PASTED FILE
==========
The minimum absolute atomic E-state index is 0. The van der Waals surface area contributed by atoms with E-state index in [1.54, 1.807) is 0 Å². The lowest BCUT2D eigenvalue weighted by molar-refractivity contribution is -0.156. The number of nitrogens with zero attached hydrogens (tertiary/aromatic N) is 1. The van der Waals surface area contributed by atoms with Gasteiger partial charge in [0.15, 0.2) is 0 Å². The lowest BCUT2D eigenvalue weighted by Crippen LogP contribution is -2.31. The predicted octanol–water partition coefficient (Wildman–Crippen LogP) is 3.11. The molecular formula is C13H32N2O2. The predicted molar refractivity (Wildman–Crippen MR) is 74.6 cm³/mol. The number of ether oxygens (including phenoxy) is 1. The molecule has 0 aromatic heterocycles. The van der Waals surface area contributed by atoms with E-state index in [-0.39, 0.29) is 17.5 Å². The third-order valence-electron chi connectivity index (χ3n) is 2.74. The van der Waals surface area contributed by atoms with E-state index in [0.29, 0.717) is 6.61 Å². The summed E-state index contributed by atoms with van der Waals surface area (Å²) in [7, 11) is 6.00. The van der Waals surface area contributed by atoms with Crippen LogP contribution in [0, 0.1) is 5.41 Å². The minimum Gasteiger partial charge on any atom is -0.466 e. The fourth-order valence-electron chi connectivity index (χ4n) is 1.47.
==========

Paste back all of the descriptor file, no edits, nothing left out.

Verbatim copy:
The minimum absolute atomic E-state index is 0. The van der Waals surface area contributed by atoms with E-state index in [1.54, 1.807) is 0 Å². The lowest BCUT2D eigenvalue weighted by molar-refractivity contribution is -0.156. The number of nitrogens with zero attached hydrogens (tertiary/aromatic N) is 1. The van der Waals surface area contributed by atoms with Gasteiger partial charge in [0.15, 0.2) is 0 Å². The lowest BCUT2D eigenvalue weighted by Crippen LogP contribution is -2.31. The predicted octanol–water partition coefficient (Wildman–Crippen LogP) is 3.11. The molecular formula is C13H32N2O2. The predicted molar refractivity (Wildman–Crippen MR) is 74.6 cm³/mol. The number of ether oxygens (including phenoxy) is 1. The molecule has 0 aromatic heterocycles. The van der Waals surface area contributed by atoms with E-state index in [-0.39, 0.29) is 17.5 Å². The third-order valence-electron chi connectivity index (χ3n) is 2.74. The van der Waals surface area contributed by atoms with E-state index in [0.29, 0.717) is 6.61 Å². The summed E-state index contributed by atoms with van der Waals surface area (Å²) in [7, 11) is 6.00. The van der Waals surface area contributed by atoms with Crippen LogP contribution in [0, 0.1) is 5.41 Å². The minimum Gasteiger partial charge on any atom is -0.466 e. The fourth-order valence-electron chi connectivity index (χ4n) is 1.47.